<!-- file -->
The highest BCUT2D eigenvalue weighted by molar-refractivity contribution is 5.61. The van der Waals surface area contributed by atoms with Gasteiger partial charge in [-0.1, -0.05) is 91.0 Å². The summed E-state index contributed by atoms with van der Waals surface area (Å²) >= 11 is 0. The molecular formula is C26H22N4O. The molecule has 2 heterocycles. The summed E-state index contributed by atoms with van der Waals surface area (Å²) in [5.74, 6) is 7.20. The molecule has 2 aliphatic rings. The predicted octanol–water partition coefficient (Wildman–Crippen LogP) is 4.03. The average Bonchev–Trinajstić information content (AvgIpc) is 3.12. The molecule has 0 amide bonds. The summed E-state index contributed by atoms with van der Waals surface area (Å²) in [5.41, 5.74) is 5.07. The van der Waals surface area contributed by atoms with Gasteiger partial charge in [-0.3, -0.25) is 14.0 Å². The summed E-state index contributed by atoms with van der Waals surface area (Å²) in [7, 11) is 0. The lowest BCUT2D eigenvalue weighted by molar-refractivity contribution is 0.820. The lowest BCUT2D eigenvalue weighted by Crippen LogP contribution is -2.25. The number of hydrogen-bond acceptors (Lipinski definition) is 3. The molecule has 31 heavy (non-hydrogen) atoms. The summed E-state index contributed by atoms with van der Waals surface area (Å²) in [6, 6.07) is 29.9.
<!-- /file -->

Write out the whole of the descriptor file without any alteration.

The highest BCUT2D eigenvalue weighted by molar-refractivity contribution is 5.61. The van der Waals surface area contributed by atoms with Gasteiger partial charge in [-0.1, -0.05) is 91.0 Å². The summed E-state index contributed by atoms with van der Waals surface area (Å²) >= 11 is 0. The molecular formula is C26H22N4O. The molecule has 2 heterocycles. The summed E-state index contributed by atoms with van der Waals surface area (Å²) in [5.74, 6) is 7.20. The molecule has 2 aliphatic rings. The predicted octanol–water partition coefficient (Wildman–Crippen LogP) is 4.03. The average Bonchev–Trinajstić information content (AvgIpc) is 3.12. The molecule has 0 amide bonds. The summed E-state index contributed by atoms with van der Waals surface area (Å²) in [5.41, 5.74) is 5.07. The van der Waals surface area contributed by atoms with Gasteiger partial charge in [-0.3, -0.25) is 14.0 Å². The summed E-state index contributed by atoms with van der Waals surface area (Å²) in [7, 11) is 0. The lowest BCUT2D eigenvalue weighted by molar-refractivity contribution is 0.820. The lowest BCUT2D eigenvalue weighted by Crippen LogP contribution is -2.25. The number of hydrogen-bond acceptors (Lipinski definition) is 3. The molecule has 31 heavy (non-hydrogen) atoms. The summed E-state index contributed by atoms with van der Waals surface area (Å²) in [6, 6.07) is 29.9.